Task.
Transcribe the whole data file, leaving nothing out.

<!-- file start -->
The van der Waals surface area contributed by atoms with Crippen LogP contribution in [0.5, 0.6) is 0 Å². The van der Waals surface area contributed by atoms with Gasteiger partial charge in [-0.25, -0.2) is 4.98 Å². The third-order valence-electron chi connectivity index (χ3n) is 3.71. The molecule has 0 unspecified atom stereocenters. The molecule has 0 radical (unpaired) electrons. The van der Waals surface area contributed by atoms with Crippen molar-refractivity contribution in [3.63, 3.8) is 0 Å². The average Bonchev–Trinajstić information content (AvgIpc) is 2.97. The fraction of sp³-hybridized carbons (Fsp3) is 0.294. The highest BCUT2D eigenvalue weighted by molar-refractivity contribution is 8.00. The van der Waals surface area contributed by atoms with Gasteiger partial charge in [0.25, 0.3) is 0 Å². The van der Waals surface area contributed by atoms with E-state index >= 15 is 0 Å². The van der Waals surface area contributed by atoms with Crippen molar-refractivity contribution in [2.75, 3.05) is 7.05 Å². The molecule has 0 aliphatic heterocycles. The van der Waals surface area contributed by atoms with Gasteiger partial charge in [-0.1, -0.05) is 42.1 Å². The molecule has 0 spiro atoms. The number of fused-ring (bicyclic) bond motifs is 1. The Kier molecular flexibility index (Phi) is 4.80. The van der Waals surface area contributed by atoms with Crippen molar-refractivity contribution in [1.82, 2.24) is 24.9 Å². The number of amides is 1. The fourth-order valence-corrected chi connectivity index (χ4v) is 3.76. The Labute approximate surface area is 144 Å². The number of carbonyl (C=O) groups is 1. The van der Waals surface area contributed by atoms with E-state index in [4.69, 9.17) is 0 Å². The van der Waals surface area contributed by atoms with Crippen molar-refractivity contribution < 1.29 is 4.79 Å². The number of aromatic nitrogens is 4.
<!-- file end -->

The van der Waals surface area contributed by atoms with Crippen LogP contribution in [0.5, 0.6) is 0 Å². The van der Waals surface area contributed by atoms with Gasteiger partial charge in [-0.25, -0.2) is 4.98 Å². The third-order valence-electron chi connectivity index (χ3n) is 3.71. The molecule has 0 unspecified atom stereocenters. The molecule has 0 radical (unpaired) electrons. The van der Waals surface area contributed by atoms with Crippen molar-refractivity contribution in [3.63, 3.8) is 0 Å². The average Bonchev–Trinajstić information content (AvgIpc) is 2.97. The fraction of sp³-hybridized carbons (Fsp3) is 0.294. The highest BCUT2D eigenvalue weighted by molar-refractivity contribution is 8.00. The van der Waals surface area contributed by atoms with Gasteiger partial charge in [0.25, 0.3) is 0 Å². The van der Waals surface area contributed by atoms with E-state index >= 15 is 0 Å². The van der Waals surface area contributed by atoms with Crippen molar-refractivity contribution in [2.75, 3.05) is 7.05 Å². The molecule has 0 aliphatic heterocycles. The van der Waals surface area contributed by atoms with Gasteiger partial charge in [-0.1, -0.05) is 42.1 Å². The molecule has 0 spiro atoms. The number of fused-ring (bicyclic) bond motifs is 1. The Kier molecular flexibility index (Phi) is 4.80. The van der Waals surface area contributed by atoms with Crippen molar-refractivity contribution in [1.82, 2.24) is 24.9 Å². The number of amides is 1. The fourth-order valence-corrected chi connectivity index (χ4v) is 3.76. The Labute approximate surface area is 144 Å². The number of carbonyl (C=O) groups is 1. The van der Waals surface area contributed by atoms with E-state index in [4.69, 9.17) is 0 Å². The van der Waals surface area contributed by atoms with Crippen molar-refractivity contribution < 1.29 is 4.79 Å². The number of aromatic nitrogens is 4.